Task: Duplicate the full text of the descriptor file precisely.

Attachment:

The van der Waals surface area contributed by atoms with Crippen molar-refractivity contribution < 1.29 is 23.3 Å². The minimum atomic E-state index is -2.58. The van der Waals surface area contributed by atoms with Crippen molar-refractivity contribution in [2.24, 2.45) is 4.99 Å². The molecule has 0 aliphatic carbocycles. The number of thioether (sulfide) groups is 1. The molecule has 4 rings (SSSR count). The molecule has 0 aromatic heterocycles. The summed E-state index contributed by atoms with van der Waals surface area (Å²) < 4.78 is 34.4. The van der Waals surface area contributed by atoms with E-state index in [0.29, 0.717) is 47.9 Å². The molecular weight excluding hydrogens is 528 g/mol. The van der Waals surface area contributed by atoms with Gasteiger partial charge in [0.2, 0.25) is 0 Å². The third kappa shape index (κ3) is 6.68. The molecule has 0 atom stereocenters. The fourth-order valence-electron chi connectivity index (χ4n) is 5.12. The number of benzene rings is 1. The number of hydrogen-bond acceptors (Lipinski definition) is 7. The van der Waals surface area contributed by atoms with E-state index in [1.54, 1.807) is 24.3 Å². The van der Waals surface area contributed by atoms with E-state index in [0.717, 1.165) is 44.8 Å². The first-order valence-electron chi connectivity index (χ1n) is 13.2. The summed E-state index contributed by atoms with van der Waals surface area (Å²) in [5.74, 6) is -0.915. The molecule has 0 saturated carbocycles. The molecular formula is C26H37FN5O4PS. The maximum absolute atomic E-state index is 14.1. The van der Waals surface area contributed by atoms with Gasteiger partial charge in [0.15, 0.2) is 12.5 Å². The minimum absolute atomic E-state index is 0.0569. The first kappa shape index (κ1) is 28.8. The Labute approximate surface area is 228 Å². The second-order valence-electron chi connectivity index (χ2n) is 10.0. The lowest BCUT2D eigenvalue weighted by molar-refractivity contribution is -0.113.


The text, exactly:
The van der Waals surface area contributed by atoms with Crippen molar-refractivity contribution < 1.29 is 23.3 Å². The minimum atomic E-state index is -2.58. The van der Waals surface area contributed by atoms with Crippen molar-refractivity contribution in [2.24, 2.45) is 4.99 Å². The molecule has 0 aliphatic carbocycles. The number of thioether (sulfide) groups is 1. The molecule has 4 rings (SSSR count). The molecule has 0 aromatic heterocycles. The summed E-state index contributed by atoms with van der Waals surface area (Å²) < 4.78 is 34.4. The van der Waals surface area contributed by atoms with E-state index in [0.29, 0.717) is 47.9 Å². The molecular weight excluding hydrogens is 528 g/mol. The van der Waals surface area contributed by atoms with Gasteiger partial charge in [0.2, 0.25) is 0 Å². The third kappa shape index (κ3) is 6.68. The molecule has 0 atom stereocenters. The fourth-order valence-electron chi connectivity index (χ4n) is 5.12. The number of benzene rings is 1. The number of hydrogen-bond acceptors (Lipinski definition) is 7. The van der Waals surface area contributed by atoms with E-state index in [1.54, 1.807) is 24.3 Å². The van der Waals surface area contributed by atoms with E-state index in [0.717, 1.165) is 44.8 Å². The first-order valence-electron chi connectivity index (χ1n) is 13.2. The summed E-state index contributed by atoms with van der Waals surface area (Å²) in [5.74, 6) is -0.915. The molecule has 0 saturated carbocycles. The molecular formula is C26H37FN5O4PS. The maximum absolute atomic E-state index is 14.1. The van der Waals surface area contributed by atoms with Gasteiger partial charge in [0.15, 0.2) is 12.5 Å². The minimum absolute atomic E-state index is 0.0569. The first kappa shape index (κ1) is 28.8. The Labute approximate surface area is 228 Å². The second-order valence-electron chi connectivity index (χ2n) is 10.0. The lowest BCUT2D eigenvalue weighted by molar-refractivity contribution is -0.113.